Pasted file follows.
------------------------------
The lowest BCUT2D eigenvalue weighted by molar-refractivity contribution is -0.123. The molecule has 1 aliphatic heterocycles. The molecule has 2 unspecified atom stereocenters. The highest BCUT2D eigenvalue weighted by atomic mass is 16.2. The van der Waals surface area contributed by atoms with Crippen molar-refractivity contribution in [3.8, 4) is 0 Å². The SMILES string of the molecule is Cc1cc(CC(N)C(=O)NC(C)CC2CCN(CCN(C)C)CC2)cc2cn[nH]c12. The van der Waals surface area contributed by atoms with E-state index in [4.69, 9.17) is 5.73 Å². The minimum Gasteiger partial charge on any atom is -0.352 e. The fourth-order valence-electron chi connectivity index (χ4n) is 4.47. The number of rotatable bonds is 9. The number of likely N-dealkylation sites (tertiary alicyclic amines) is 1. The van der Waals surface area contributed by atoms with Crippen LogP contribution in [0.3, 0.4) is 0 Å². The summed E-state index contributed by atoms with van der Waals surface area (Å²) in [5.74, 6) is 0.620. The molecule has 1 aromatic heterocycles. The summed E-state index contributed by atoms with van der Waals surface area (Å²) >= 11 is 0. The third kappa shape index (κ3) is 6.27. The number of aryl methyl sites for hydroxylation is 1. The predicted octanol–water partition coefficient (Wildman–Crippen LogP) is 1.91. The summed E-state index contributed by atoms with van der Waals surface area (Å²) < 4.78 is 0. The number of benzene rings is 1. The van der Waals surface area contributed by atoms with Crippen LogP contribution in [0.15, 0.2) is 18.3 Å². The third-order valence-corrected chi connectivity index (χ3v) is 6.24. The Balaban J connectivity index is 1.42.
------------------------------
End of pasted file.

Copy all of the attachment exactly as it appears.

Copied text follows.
The lowest BCUT2D eigenvalue weighted by molar-refractivity contribution is -0.123. The molecule has 1 aliphatic heterocycles. The molecule has 2 unspecified atom stereocenters. The highest BCUT2D eigenvalue weighted by atomic mass is 16.2. The van der Waals surface area contributed by atoms with Crippen molar-refractivity contribution in [3.8, 4) is 0 Å². The SMILES string of the molecule is Cc1cc(CC(N)C(=O)NC(C)CC2CCN(CCN(C)C)CC2)cc2cn[nH]c12. The van der Waals surface area contributed by atoms with E-state index in [4.69, 9.17) is 5.73 Å². The minimum Gasteiger partial charge on any atom is -0.352 e. The fourth-order valence-electron chi connectivity index (χ4n) is 4.47. The number of rotatable bonds is 9. The number of likely N-dealkylation sites (tertiary alicyclic amines) is 1. The van der Waals surface area contributed by atoms with Crippen LogP contribution in [0.3, 0.4) is 0 Å². The summed E-state index contributed by atoms with van der Waals surface area (Å²) in [5.74, 6) is 0.620. The molecule has 1 aromatic heterocycles. The summed E-state index contributed by atoms with van der Waals surface area (Å²) >= 11 is 0. The third kappa shape index (κ3) is 6.27. The number of aryl methyl sites for hydroxylation is 1. The predicted octanol–water partition coefficient (Wildman–Crippen LogP) is 1.91. The summed E-state index contributed by atoms with van der Waals surface area (Å²) < 4.78 is 0. The number of benzene rings is 1. The van der Waals surface area contributed by atoms with Crippen LogP contribution in [0.15, 0.2) is 18.3 Å². The third-order valence-corrected chi connectivity index (χ3v) is 6.24. The Balaban J connectivity index is 1.42.